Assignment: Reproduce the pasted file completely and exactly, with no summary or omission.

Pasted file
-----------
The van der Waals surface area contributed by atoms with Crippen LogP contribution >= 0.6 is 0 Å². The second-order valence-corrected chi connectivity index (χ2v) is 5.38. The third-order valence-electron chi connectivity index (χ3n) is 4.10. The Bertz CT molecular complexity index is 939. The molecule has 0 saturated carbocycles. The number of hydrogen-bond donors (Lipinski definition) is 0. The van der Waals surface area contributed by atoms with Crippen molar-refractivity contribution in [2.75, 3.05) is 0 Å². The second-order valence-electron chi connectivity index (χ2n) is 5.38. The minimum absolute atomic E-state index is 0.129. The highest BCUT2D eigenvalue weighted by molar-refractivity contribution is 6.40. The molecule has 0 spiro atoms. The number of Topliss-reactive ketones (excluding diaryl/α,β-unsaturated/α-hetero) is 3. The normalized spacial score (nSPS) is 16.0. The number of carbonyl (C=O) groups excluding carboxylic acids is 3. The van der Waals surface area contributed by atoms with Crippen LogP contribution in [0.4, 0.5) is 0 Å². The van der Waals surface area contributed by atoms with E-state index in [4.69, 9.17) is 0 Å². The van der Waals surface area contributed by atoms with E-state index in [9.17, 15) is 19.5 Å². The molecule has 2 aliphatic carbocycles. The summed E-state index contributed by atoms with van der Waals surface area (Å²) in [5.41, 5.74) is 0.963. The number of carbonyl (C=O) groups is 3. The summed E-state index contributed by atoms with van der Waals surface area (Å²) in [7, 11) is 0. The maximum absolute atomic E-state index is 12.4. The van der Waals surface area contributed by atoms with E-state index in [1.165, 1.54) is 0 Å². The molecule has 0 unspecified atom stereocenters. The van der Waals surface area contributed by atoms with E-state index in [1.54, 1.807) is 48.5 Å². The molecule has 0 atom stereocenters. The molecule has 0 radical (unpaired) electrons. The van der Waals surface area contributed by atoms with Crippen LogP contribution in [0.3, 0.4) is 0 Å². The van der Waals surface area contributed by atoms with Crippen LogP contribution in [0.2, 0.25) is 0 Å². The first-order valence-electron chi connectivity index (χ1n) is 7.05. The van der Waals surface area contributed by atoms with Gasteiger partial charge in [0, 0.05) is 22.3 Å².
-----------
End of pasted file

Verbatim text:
The van der Waals surface area contributed by atoms with Crippen LogP contribution >= 0.6 is 0 Å². The second-order valence-corrected chi connectivity index (χ2v) is 5.38. The third-order valence-electron chi connectivity index (χ3n) is 4.10. The Bertz CT molecular complexity index is 939. The molecule has 0 saturated carbocycles. The number of hydrogen-bond donors (Lipinski definition) is 0. The van der Waals surface area contributed by atoms with Crippen molar-refractivity contribution in [2.75, 3.05) is 0 Å². The second-order valence-electron chi connectivity index (χ2n) is 5.38. The minimum absolute atomic E-state index is 0.129. The highest BCUT2D eigenvalue weighted by molar-refractivity contribution is 6.40. The molecule has 0 spiro atoms. The number of Topliss-reactive ketones (excluding diaryl/α,β-unsaturated/α-hetero) is 3. The normalized spacial score (nSPS) is 16.0. The number of carbonyl (C=O) groups excluding carboxylic acids is 3. The van der Waals surface area contributed by atoms with Crippen LogP contribution in [0.4, 0.5) is 0 Å². The van der Waals surface area contributed by atoms with E-state index in [4.69, 9.17) is 0 Å². The van der Waals surface area contributed by atoms with E-state index in [9.17, 15) is 19.5 Å². The molecule has 2 aliphatic carbocycles. The summed E-state index contributed by atoms with van der Waals surface area (Å²) in [5.41, 5.74) is 0.963. The number of carbonyl (C=O) groups is 3. The summed E-state index contributed by atoms with van der Waals surface area (Å²) in [7, 11) is 0. The maximum absolute atomic E-state index is 12.4. The van der Waals surface area contributed by atoms with E-state index in [1.165, 1.54) is 0 Å². The molecule has 0 unspecified atom stereocenters. The van der Waals surface area contributed by atoms with E-state index in [1.54, 1.807) is 48.5 Å². The molecule has 0 atom stereocenters. The molecule has 0 radical (unpaired) electrons. The van der Waals surface area contributed by atoms with Crippen LogP contribution in [0.3, 0.4) is 0 Å². The van der Waals surface area contributed by atoms with Crippen LogP contribution in [0.2, 0.25) is 0 Å². The first-order valence-electron chi connectivity index (χ1n) is 7.05. The van der Waals surface area contributed by atoms with Gasteiger partial charge in [0, 0.05) is 22.3 Å².